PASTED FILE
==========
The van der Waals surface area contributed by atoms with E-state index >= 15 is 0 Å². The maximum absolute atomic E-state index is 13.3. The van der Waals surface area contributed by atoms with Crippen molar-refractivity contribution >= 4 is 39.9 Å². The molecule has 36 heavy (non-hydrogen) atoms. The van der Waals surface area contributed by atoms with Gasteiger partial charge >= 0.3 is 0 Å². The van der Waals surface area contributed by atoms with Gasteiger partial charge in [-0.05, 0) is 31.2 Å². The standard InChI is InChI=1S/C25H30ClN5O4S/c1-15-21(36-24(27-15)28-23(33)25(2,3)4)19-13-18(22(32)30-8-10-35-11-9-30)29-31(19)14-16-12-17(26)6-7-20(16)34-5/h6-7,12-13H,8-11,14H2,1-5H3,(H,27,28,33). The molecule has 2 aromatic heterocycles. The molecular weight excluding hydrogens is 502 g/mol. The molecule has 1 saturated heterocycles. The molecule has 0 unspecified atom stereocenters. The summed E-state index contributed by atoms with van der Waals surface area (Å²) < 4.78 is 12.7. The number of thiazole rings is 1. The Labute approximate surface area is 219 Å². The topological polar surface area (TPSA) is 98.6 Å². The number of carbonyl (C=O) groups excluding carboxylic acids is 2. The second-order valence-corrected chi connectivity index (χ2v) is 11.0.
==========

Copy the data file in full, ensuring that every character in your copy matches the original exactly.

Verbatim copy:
The van der Waals surface area contributed by atoms with E-state index >= 15 is 0 Å². The maximum absolute atomic E-state index is 13.3. The van der Waals surface area contributed by atoms with Crippen molar-refractivity contribution >= 4 is 39.9 Å². The molecule has 36 heavy (non-hydrogen) atoms. The van der Waals surface area contributed by atoms with Gasteiger partial charge >= 0.3 is 0 Å². The van der Waals surface area contributed by atoms with Gasteiger partial charge in [-0.05, 0) is 31.2 Å². The standard InChI is InChI=1S/C25H30ClN5O4S/c1-15-21(36-24(27-15)28-23(33)25(2,3)4)19-13-18(22(32)30-8-10-35-11-9-30)29-31(19)14-16-12-17(26)6-7-20(16)34-5/h6-7,12-13H,8-11,14H2,1-5H3,(H,27,28,33). The molecule has 2 aromatic heterocycles. The molecular weight excluding hydrogens is 502 g/mol. The molecule has 1 saturated heterocycles. The molecule has 0 unspecified atom stereocenters. The summed E-state index contributed by atoms with van der Waals surface area (Å²) < 4.78 is 12.7. The number of thiazole rings is 1. The Labute approximate surface area is 219 Å². The topological polar surface area (TPSA) is 98.6 Å². The number of carbonyl (C=O) groups excluding carboxylic acids is 2. The second-order valence-corrected chi connectivity index (χ2v) is 11.0.